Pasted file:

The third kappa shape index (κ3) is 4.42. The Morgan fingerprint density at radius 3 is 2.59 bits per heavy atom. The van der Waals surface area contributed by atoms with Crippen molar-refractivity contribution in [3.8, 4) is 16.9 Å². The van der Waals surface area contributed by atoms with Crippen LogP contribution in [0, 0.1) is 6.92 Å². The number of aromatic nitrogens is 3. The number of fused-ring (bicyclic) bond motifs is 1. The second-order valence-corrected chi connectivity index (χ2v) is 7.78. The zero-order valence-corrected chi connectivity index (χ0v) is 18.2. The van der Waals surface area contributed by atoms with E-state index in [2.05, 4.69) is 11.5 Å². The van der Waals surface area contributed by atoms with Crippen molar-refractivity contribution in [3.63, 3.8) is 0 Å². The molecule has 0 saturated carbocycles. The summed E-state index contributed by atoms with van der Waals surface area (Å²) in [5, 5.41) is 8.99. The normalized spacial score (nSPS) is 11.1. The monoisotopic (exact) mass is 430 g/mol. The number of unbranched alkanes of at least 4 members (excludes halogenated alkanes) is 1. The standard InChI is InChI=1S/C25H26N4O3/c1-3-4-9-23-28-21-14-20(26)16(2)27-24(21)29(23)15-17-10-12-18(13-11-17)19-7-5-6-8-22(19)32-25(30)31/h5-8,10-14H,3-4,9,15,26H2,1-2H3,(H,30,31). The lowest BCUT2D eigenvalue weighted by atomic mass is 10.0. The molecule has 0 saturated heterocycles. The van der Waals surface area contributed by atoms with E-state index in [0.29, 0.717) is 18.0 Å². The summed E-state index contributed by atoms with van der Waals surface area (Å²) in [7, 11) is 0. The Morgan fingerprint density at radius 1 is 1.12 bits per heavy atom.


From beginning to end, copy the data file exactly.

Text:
The third kappa shape index (κ3) is 4.42. The Morgan fingerprint density at radius 3 is 2.59 bits per heavy atom. The van der Waals surface area contributed by atoms with Crippen molar-refractivity contribution in [3.8, 4) is 16.9 Å². The van der Waals surface area contributed by atoms with Crippen LogP contribution in [0, 0.1) is 6.92 Å². The number of aromatic nitrogens is 3. The number of fused-ring (bicyclic) bond motifs is 1. The second-order valence-corrected chi connectivity index (χ2v) is 7.78. The zero-order valence-corrected chi connectivity index (χ0v) is 18.2. The van der Waals surface area contributed by atoms with E-state index in [2.05, 4.69) is 11.5 Å². The van der Waals surface area contributed by atoms with Crippen molar-refractivity contribution in [3.63, 3.8) is 0 Å². The molecule has 0 saturated carbocycles. The summed E-state index contributed by atoms with van der Waals surface area (Å²) in [5, 5.41) is 8.99. The normalized spacial score (nSPS) is 11.1. The monoisotopic (exact) mass is 430 g/mol. The number of unbranched alkanes of at least 4 members (excludes halogenated alkanes) is 1. The standard InChI is InChI=1S/C25H26N4O3/c1-3-4-9-23-28-21-14-20(26)16(2)27-24(21)29(23)15-17-10-12-18(13-11-17)19-7-5-6-8-22(19)32-25(30)31/h5-8,10-14H,3-4,9,15,26H2,1-2H3,(H,30,31). The lowest BCUT2D eigenvalue weighted by atomic mass is 10.0. The molecule has 0 saturated heterocycles. The van der Waals surface area contributed by atoms with E-state index in [0.29, 0.717) is 18.0 Å². The summed E-state index contributed by atoms with van der Waals surface area (Å²) in [7, 11) is 0. The Morgan fingerprint density at radius 1 is 1.12 bits per heavy atom.